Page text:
Tag Archives: Gay rights

In Changing Social Norms, Narrative (and the Court’s Fragile Sensibilities) Matter

Consider this a follow-up to yesterday’s post on the culture of the legal academy. Last week’s New Yorker offers the true tale behind Lawrence v. Texas, the watershed Supreme Court case that made unconstitutional any state law targeting morality in the bedroom, and therefore inaugurated the modern gay rights movement. Per Dahlia Lithwick, and her reviewed author Dale […]

The Populist Case for Tradition

At RedState, that wretched hive of scum and villainy, one poster manages to, between an incomprehensibly wrong argument against the Ninth Circuit’s recent decision on Proposition 8, say something interesting. I recommend you skip over everything but the last two paragraphs, reproduced below: As I’ve written before, democracy, free markets, tradition and the rule of written […]

Victory in California: What to Take from the Ninth Circuit’s Decision

Yesterday gave American progressives two strong pieces of good news: first, Rick Santorum swept a few early primary and caucus states, gaining not so many delegates, but considerable momentum, and therefore guaranteeing that the continuing disaster that is the Republican primary season will drag on for… a while. Second, and more importantly, the Ninth Circuit […]

Michele Bachmann Rehashes an Anti-Miscegenation Argument

Republican also-ran Michele Bachmann finally decided to pick on someone her own size, and started a serious policy debate with high schoolers over gay marriage. Discussing her outright opposition to the practice, Bachmann calmly explained that there’s no inequality issue in denying gay couples this basic human right, because gay and straight Americans are both […]

An Answer to Santorum’s “Marriage” Analogy

It’s a perilous thing, Googling “Santorum.” But that’s precisely what I had to do to write this post. Last week, former Senator cum continuing failure Rick Santorum attempted a bit of metaphysics, with predictable results. You see, gay marriage simply cannot be, because gay marriage is as different from straight marriage as a napkin is from a paper towel. […]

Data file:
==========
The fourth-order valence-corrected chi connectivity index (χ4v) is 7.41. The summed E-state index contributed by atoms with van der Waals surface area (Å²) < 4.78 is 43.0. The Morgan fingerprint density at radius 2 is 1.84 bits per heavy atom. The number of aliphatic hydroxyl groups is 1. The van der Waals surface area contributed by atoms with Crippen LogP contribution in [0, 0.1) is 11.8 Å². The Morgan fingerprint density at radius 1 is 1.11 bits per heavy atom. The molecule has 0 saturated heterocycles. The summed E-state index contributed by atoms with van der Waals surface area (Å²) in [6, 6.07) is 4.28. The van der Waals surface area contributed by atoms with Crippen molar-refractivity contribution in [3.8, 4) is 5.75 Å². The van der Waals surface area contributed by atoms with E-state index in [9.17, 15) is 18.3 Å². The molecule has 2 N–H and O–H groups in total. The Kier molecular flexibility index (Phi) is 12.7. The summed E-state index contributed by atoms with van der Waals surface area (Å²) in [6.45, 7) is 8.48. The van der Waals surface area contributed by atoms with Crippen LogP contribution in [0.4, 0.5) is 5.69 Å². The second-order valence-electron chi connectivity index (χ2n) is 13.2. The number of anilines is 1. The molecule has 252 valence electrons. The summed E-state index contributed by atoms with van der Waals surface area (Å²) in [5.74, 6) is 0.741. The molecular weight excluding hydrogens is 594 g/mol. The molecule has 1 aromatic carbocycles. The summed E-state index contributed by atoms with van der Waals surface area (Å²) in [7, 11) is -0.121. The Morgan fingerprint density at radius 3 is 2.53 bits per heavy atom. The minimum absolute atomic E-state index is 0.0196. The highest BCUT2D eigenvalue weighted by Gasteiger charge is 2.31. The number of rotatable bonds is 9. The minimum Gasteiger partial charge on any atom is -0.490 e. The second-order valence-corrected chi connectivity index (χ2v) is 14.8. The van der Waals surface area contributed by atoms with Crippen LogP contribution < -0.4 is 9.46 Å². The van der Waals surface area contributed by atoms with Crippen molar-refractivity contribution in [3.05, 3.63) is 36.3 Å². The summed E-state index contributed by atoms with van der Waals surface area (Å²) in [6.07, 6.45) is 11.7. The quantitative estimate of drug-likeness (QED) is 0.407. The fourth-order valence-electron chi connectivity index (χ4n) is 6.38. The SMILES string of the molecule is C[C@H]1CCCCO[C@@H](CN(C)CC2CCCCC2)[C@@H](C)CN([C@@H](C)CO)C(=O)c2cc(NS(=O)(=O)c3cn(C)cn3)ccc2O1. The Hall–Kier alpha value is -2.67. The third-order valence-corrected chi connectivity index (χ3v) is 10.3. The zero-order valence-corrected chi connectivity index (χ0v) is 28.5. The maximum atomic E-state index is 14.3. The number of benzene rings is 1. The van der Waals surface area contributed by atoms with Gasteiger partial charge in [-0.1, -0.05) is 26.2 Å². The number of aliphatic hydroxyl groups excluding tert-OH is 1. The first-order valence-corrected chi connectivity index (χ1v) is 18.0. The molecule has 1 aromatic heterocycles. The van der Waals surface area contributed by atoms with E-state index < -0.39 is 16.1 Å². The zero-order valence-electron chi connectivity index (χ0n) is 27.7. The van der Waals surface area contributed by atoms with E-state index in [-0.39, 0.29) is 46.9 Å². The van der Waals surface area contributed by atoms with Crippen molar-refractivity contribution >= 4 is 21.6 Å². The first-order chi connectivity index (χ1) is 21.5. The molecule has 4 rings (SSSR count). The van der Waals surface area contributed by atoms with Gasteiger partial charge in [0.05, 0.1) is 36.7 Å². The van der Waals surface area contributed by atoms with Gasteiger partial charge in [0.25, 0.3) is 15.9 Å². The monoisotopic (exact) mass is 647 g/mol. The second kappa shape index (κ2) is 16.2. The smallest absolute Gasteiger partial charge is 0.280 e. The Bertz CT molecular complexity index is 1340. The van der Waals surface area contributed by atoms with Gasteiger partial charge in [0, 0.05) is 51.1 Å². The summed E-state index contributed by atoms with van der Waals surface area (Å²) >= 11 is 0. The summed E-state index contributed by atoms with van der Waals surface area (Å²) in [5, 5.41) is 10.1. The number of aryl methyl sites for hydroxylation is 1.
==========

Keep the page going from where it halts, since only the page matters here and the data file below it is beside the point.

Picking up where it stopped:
Allocating Blame Between a Willing President, and an Unwilling Law

Consider it a metonym for larger questions on the economy, the war on terror, and beyond: if we have a President who’s made his policy position clear, do we blame him, or others, when the law prevents him from making good on a promise? Here’s the story. Two men married in Massachusetts, one an American, the […]

Reconciling the Right’s Cognitive Dissonance on Marriage

Texas Governor and perpetually undecided presidential candidate Rick Perry explains his stance on gay marriage. It’s a state decision, through and through. Our friends in New York six weeks ago passed a statute that said marriage can be between two people of the same sex. And you know what? That’s New York, and that’s their […]

Are Atheists “Too Sensitive”? Let’s Flip the Question

HotAir flags another unsurprisingly short-sighted move by American Atheists: petitioning to change the name of a street — “Seven in Heaven Way,” named for seven local firefighters who died heroically on 9/11 — because it apparently signifies the State’s adoption of the Christian “Heaven” as an official public belief. For once, HotAir is partially right! […]

The Unspoken-but-Acknowledged Truth About Gay Marriage

Politico quotes another’s observation: [W]hen the question of [gay] marriage reaches the Supreme Court, the justices will ask themselves, is the country ready? Is it ready culturally, how many states permit same-sex marriage, and what are elected officials saying? At that point and in preparation for that point, the stated position of a sitting president […]

Overwrought Analogy Of-The-Day: Did New York Kill Socrates?

Late last Friday, the New York Senate finally voted, by a margin that’s still surprisingly slim for those who know New York state, to permit gay couples to use the appellation “marriage.” Why did it take so long? Because the New York Senate is not a representative body, and when political reapportionment fails, I expect […]